Meet Ugo Ejidoh, Fall MPH Intern (UAB)

by Oct 14, 2020

What is your major at and why did you choose it? 

My major is in public health, and I have chosen it because of the growing concerns regarding global environmental issues and disease epidemics. Let me also add that I am a Nigerian trained pharmacist. I have realized that pharmacists’ role has gradually moved from the traditional function of just dispensing medication to more direct patient care and disease management practices, hence my reason for getting a master’s in public health.

Where do you go to high school?

I went to a Turkish high school in Nigeria named the Nigerian Turkish International College. I studied there from grade 7 through grade 12. In the Nigerian school system grade, 7-9 is referred to as Junior high school, and 10-12 is referred to as senior high school.

What do you hope to do after you graduate?

After completing my master’s degree in public health at UAB, I hope to get a job at a governmental agency or health care organization where I can put my knowledge to good use. After that, I plan to further my education to the Ph.D. level.

What is your dream job?

As a pharmacist and public health professional, my job intersects at a point, and so I would like to use both degrees to my advantage. Besides dispensing medications, I would like to be a medical counselor, an educator, and an environmental advocate.

What do you hope to learn while interning with Gasp?

Gasp is an organization that is concerned with advancing healthy air and promoting environmental justice. I believe that the organization’s mission is in line with some of my goals. I hope to learn how they strive to achieve their goals and hopefully use it to bring environmental justice to certain disadvantaged communities in Nigeria.

Why is our mission to reduce air pollution important to you?

I come from a country where people think it is normal to live in a polluted environment, so it is not just about the minority communities suffering disproportionately but also the whole country. As a child, whenever I went on vacation outside Africa, I always noticed that other countries’ atmosphere was clear. I would ask my parents why the atmosphere always looked dull back home, but they will laugh and say, “because this is a white man’s land.” Little did I know that reason for the hazy atmosphere was industrial pollution, generator fumes, uncontrolled bush burning, broken transportation systems, untarred roads, etc. I think it is safe to say that majority of the population in Nigeria is exposed to unhealthy air. My goal is to reduce air pollution in Nigeria through education, advocacy, and policy amendment.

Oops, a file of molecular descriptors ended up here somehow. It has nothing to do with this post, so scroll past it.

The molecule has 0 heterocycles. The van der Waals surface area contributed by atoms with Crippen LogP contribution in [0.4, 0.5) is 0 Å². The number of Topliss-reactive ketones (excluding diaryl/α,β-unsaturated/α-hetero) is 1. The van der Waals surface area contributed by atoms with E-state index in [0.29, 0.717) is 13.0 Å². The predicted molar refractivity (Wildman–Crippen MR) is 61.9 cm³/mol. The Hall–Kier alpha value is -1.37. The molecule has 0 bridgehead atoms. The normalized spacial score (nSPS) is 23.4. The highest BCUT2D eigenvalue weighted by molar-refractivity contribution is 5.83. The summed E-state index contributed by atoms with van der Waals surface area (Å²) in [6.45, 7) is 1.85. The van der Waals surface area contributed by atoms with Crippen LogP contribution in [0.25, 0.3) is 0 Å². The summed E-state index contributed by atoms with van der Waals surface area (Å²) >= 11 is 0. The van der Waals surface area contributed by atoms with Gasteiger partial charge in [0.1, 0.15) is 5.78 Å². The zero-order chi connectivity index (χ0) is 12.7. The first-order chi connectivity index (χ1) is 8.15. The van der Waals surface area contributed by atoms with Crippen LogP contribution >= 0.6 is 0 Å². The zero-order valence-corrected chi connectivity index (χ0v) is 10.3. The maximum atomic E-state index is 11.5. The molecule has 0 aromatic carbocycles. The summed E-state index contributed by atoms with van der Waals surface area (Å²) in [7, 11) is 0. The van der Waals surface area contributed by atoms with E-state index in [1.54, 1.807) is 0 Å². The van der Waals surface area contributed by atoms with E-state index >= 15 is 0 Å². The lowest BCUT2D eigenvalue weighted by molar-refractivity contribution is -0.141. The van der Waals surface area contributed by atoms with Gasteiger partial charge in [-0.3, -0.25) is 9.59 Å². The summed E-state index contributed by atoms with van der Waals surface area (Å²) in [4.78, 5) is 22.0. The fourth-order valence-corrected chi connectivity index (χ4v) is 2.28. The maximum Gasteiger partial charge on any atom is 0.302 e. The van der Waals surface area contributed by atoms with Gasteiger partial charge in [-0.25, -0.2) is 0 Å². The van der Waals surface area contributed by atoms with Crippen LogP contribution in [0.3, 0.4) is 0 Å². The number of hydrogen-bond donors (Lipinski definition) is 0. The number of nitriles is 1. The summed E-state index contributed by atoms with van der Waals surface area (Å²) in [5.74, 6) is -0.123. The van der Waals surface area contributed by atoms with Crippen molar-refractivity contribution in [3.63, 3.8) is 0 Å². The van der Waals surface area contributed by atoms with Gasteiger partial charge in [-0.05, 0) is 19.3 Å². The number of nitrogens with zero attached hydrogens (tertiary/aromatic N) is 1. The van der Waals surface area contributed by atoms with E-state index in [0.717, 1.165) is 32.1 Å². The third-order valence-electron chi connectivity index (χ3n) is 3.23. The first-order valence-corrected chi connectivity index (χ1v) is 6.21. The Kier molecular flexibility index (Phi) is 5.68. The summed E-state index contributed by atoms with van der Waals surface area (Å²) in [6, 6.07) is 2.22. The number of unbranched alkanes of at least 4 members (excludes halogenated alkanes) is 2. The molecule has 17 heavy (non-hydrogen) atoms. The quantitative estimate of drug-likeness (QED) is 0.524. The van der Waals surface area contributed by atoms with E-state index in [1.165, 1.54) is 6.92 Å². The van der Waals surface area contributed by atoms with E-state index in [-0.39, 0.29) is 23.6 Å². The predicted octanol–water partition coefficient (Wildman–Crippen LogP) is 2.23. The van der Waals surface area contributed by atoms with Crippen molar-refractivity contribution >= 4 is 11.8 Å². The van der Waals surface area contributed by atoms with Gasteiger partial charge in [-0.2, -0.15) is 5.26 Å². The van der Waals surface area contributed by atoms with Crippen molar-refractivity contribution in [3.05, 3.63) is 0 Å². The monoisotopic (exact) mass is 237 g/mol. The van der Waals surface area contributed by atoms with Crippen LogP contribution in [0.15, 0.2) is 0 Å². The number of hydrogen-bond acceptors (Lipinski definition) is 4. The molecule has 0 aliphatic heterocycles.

What is your favorite food?

My favorite food is spaghetti. I enjoy it however it is being made.

What are your hobbies?

  • I love playing board games
  • I enjoy cooking sometimes
  • I love traveling

Who or what are your influences?

I like to have positive people around me because I am easily influenced by people or the things I watch on TV. I notice that I pick up a few habits after spending time with some of my close friends.

What are some other fun facts about yourself?

  • I speak a bit of Turkish, which I learned in high school.
  • My favorite color is white.
  • I have never tried eating a crab as much as I want to.
Michael Hansen

Michael Hansen

CEO

Michael has been with Gasp since April 2013 and now serves as the Executive Director. Previously, he was director of public relations for The Modern Brand Company where he managed communications for the Jefferson County Health Action Partnership’s Champions for Health campaign. Before joining The Modern Brand, Michael served as public relations and marketing coordinator at Birmingham Botanical Gardens.Michael has years of experience and extensive training in the areas of public health and environmental protection. He is a member of the board of directors for the Southeast Climate & Energy Network. Michael worked tirelessly for years to pass Birmingham’s Non-Discrimination Ordinance, which passed in 2017 and led to the creation of the Birmingham Human Rights Commission in 2019.

Contact Michael
[email protected] | 205.701.4270

Share This